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self-study / Corporate

Jul. 22, 2022

Contours of safe harbor defense continue to shift

David M. Axelrad

Partner, Horvitz & Levy LLP


UC Hastings COL; San Francisco CA

UCL Safe Harbor Article

California’s unfair business practices statute, Business and Professions Code section 17200 (section 17200), prohibits “unlawful,” “unfair,” or “fraudulent” acts or practices. (See Cel-Tech Communications, Inc. v. Los Angeles Cellular Telephone Co. (1999) 20 Cal.4th 163, 180.) California’s statute, like many other state statutes, is similar to the Federal Trade Commission Act (FTC Act) which, since 1938, has broadly prohibited “ ‘unfair or deceptive acts or practices in commerce.’ ” (F.T.C. v. Colgate-Palmolive Co. (1965) 380 U.S. 374, 384; accord, Bank of the West v. Superior Court (1992) 2 Cal.4th 1254, 1264; Bowen v. Ziasun Technologies, Inc. (2004) 116 Cal.App.4th 777, 786.)

In recent years, the application of section 17200 has been restricted by statutory enactment and court decisions. One of these restrictions, the “safe harbor” defense, deserves close attention as the contours of this defense are still developing.

Before discussing the safe harbor defense, it is important to understand a few basic concepts about section 17200. The operative terms of section 17200, such as “unlawful,” “unfair,” “fraudulent,” and “misleading advertising,” are very broadly defined. (See, e.g., Zhang v. Superior Court (2013) 57 Cal.4th 364, 370; Cel-Tech, supra, 20 Cal.4th at p. 180; Committee on Children’s Television, Inc. v. General Foods Corp. (1983) 35 Cal.3d 197, 211; Barquis v. Merchants Collection Assn. (1972) 7 Cal.3d 94, 112–113.) Remedies include restitution and injunction (no damages allowed) and, in an action brought by a state or local prosecutor, civil penalties may be assessed. (See Abbott Laboratories v. Superior Court of Orange County (2020) 9 Cal.5th 642, 652; Korea Supply Co. v. Lockheed Martin Corp. (2003) 29 Cal.4th 1134, 1144; Kasky v. Nike, Inc. (2002) 27 Cal.4th 939, 950; Cel-Tech, at p. 179.) Both private litigants and state law enforcement officials may bring suit to enforce the UCL. (Bus. & Prof. Code, § 17204; see In re Tobacco II Cases (2009) 46 Cal.4th 298, 315.)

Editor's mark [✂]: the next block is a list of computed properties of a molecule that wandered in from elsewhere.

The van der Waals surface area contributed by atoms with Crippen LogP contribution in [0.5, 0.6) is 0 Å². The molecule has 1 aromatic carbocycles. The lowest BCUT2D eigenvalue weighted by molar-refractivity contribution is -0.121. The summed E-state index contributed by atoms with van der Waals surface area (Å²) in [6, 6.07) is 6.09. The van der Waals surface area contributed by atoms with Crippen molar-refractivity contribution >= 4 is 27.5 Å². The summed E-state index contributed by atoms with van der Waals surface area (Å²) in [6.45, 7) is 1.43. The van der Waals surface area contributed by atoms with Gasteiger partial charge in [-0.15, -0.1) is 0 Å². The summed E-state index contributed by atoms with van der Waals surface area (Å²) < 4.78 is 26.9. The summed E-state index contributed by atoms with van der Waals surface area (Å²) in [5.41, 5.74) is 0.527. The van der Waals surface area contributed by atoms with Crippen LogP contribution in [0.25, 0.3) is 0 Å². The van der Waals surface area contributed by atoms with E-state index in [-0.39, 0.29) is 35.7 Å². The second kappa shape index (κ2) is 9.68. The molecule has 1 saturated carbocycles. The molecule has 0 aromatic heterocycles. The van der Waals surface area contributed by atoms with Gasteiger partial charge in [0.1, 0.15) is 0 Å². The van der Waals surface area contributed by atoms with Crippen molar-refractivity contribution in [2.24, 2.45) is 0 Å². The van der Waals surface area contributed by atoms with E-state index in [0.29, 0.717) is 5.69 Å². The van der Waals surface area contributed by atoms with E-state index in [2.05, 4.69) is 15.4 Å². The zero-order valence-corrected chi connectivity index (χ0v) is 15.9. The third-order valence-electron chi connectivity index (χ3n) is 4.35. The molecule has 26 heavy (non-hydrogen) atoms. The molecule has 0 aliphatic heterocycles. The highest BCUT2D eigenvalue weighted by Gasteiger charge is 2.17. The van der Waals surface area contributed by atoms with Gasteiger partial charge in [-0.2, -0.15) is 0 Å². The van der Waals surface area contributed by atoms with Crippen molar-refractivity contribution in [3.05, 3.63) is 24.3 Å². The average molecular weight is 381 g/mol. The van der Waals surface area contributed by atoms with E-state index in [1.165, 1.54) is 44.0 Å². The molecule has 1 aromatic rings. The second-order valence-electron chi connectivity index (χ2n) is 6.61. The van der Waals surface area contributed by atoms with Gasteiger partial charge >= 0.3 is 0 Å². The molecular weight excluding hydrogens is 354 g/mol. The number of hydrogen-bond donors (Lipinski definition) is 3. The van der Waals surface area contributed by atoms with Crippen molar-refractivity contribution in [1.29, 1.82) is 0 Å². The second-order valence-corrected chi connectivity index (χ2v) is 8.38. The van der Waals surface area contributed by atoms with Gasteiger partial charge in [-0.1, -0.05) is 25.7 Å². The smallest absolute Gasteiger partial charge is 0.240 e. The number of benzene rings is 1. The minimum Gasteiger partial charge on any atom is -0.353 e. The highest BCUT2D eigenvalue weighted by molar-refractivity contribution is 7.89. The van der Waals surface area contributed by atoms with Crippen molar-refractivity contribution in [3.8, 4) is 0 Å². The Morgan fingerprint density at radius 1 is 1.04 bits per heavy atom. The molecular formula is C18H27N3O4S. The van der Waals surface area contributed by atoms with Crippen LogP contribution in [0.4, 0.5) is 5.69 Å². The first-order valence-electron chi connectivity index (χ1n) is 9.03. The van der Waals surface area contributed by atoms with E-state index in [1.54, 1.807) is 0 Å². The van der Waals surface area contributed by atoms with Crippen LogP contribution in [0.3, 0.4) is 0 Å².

Until 2004, any private person could bring an action on behalf of the public without showing actual harm. (E.g., Tobacco II at pp. 305–306, 314; Californians For Disability Rights v. Mervyn’s, LLC (2006) 39 Cal.4th 223, 228; General Foods, supra, 35 Cal.3d at p. 211.) In 2004, however, the voters enacted Proposition 64, restricting private enforcement of section 17200 by tightening standing requirements and requiring compliance with class action procedures. (Zhang, supra, 57 Cal.4th at p. 372; Tobacco II, supra, 46 Cal.4th at p. 305–306.)

The courts also acted to restrain enforcement of section 17200, narrowing the definition of “unfairness” to competitors (Cel-Tech, supra, 20 Cal.4th at pp. 186–187), restricting the remedy of restitution in private enforcement actions (Kraus v. Trinity Management Services, Inc. (2000) 23 Cal.4th 116, 126–127,), and announcing a “safe harbor” defense whereby a defendant may avoid liability if a challenged business practice is affirmatively permitted by a legislative enactment. (Cel-Tech, supra, 20 Cal.4th at p. 182.)